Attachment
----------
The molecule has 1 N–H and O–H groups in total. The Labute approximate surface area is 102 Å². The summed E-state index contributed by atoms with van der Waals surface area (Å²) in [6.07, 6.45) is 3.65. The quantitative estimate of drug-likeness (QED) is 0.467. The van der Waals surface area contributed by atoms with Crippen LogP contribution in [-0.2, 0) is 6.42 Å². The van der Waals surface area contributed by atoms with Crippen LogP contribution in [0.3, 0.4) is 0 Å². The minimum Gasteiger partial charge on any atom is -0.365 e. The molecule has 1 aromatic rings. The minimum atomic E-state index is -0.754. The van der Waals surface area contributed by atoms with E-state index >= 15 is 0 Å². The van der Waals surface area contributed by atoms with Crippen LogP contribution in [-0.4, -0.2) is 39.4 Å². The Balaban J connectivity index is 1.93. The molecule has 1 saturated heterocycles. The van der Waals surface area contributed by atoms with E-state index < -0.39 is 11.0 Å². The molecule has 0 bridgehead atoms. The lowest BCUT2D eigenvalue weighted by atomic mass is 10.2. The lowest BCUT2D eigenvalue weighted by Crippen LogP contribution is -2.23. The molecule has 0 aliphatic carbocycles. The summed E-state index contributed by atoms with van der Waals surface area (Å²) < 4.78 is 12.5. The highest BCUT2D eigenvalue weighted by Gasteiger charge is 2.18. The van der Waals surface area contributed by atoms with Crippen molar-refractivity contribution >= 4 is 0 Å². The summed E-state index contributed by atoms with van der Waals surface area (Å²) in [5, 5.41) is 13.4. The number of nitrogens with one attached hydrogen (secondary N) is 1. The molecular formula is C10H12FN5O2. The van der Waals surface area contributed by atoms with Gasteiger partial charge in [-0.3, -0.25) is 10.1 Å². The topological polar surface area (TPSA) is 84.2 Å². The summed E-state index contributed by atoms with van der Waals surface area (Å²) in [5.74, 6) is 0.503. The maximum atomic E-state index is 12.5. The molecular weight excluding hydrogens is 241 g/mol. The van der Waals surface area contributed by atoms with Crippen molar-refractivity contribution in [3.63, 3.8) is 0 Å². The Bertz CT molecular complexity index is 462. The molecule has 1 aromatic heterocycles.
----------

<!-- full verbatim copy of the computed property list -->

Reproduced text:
The molecule has 1 N–H and O–H groups in total. The Labute approximate surface area is 102 Å². The summed E-state index contributed by atoms with van der Waals surface area (Å²) in [6.07, 6.45) is 3.65. The quantitative estimate of drug-likeness (QED) is 0.467. The van der Waals surface area contributed by atoms with Crippen LogP contribution in [-0.2, 0) is 6.42 Å². The van der Waals surface area contributed by atoms with Crippen LogP contribution in [0.3, 0.4) is 0 Å². The minimum Gasteiger partial charge on any atom is -0.365 e. The molecule has 1 aromatic rings. The minimum atomic E-state index is -0.754. The van der Waals surface area contributed by atoms with E-state index >= 15 is 0 Å². The van der Waals surface area contributed by atoms with Crippen LogP contribution in [-0.4, -0.2) is 39.4 Å². The Balaban J connectivity index is 1.93. The molecule has 1 saturated heterocycles. The van der Waals surface area contributed by atoms with E-state index < -0.39 is 11.0 Å². The molecule has 0 bridgehead atoms. The lowest BCUT2D eigenvalue weighted by atomic mass is 10.2. The lowest BCUT2D eigenvalue weighted by Crippen LogP contribution is -2.23. The molecule has 0 aliphatic carbocycles. The summed E-state index contributed by atoms with van der Waals surface area (Å²) < 4.78 is 12.5. The highest BCUT2D eigenvalue weighted by Gasteiger charge is 2.18. The van der Waals surface area contributed by atoms with Crippen molar-refractivity contribution >= 4 is 0 Å². The summed E-state index contributed by atoms with van der Waals surface area (Å²) in [5, 5.41) is 13.4. The number of nitrogens with one attached hydrogen (secondary N) is 1. The molecular formula is C10H12FN5O2. The van der Waals surface area contributed by atoms with Gasteiger partial charge in [-0.3, -0.25) is 10.1 Å². The topological polar surface area (TPSA) is 84.2 Å². The summed E-state index contributed by atoms with van der Waals surface area (Å²) in [5.74, 6) is 0.503. The maximum atomic E-state index is 12.5. The molecular weight excluding hydrogens is 241 g/mol. The van der Waals surface area contributed by atoms with Crippen molar-refractivity contribution in [3.63, 3.8) is 0 Å². The Bertz CT molecular complexity index is 462. The molecule has 1 aromatic heterocycles.